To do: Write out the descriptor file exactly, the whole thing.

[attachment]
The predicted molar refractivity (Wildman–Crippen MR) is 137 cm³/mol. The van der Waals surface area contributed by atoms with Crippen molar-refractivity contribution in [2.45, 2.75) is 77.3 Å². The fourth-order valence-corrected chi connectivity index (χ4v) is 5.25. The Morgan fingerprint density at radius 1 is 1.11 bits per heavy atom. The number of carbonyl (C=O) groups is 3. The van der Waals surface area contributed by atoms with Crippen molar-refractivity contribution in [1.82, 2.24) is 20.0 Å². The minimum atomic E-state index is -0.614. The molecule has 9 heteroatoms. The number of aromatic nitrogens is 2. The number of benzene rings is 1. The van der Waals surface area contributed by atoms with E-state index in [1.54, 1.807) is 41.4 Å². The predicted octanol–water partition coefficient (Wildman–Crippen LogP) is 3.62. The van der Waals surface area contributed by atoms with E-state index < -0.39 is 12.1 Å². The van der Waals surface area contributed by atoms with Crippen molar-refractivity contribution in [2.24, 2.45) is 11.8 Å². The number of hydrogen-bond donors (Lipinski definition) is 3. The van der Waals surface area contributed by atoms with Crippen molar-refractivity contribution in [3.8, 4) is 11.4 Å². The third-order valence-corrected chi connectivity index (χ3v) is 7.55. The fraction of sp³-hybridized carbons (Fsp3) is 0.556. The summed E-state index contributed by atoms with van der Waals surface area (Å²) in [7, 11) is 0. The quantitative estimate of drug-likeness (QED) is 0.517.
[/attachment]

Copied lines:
The predicted molar refractivity (Wildman–Crippen MR) is 137 cm³/mol. The van der Waals surface area contributed by atoms with Crippen molar-refractivity contribution in [2.45, 2.75) is 77.3 Å². The fourth-order valence-corrected chi connectivity index (χ4v) is 5.25. The Morgan fingerprint density at radius 1 is 1.11 bits per heavy atom. The number of carbonyl (C=O) groups is 3. The van der Waals surface area contributed by atoms with Crippen molar-refractivity contribution in [1.82, 2.24) is 20.0 Å². The minimum atomic E-state index is -0.614. The molecule has 9 heteroatoms. The number of aromatic nitrogens is 2. The number of benzene rings is 1. The van der Waals surface area contributed by atoms with E-state index in [1.54, 1.807) is 41.4 Å². The predicted octanol–water partition coefficient (Wildman–Crippen LogP) is 3.62. The van der Waals surface area contributed by atoms with E-state index < -0.39 is 12.1 Å². The van der Waals surface area contributed by atoms with Crippen molar-refractivity contribution in [2.24, 2.45) is 11.8 Å². The number of hydrogen-bond donors (Lipinski definition) is 3. The van der Waals surface area contributed by atoms with Crippen molar-refractivity contribution in [3.8, 4) is 11.4 Å². The third-order valence-corrected chi connectivity index (χ3v) is 7.55. The fraction of sp³-hybridized carbons (Fsp3) is 0.556. The summed E-state index contributed by atoms with van der Waals surface area (Å²) in [7, 11) is 0. The quantitative estimate of drug-likeness (QED) is 0.517.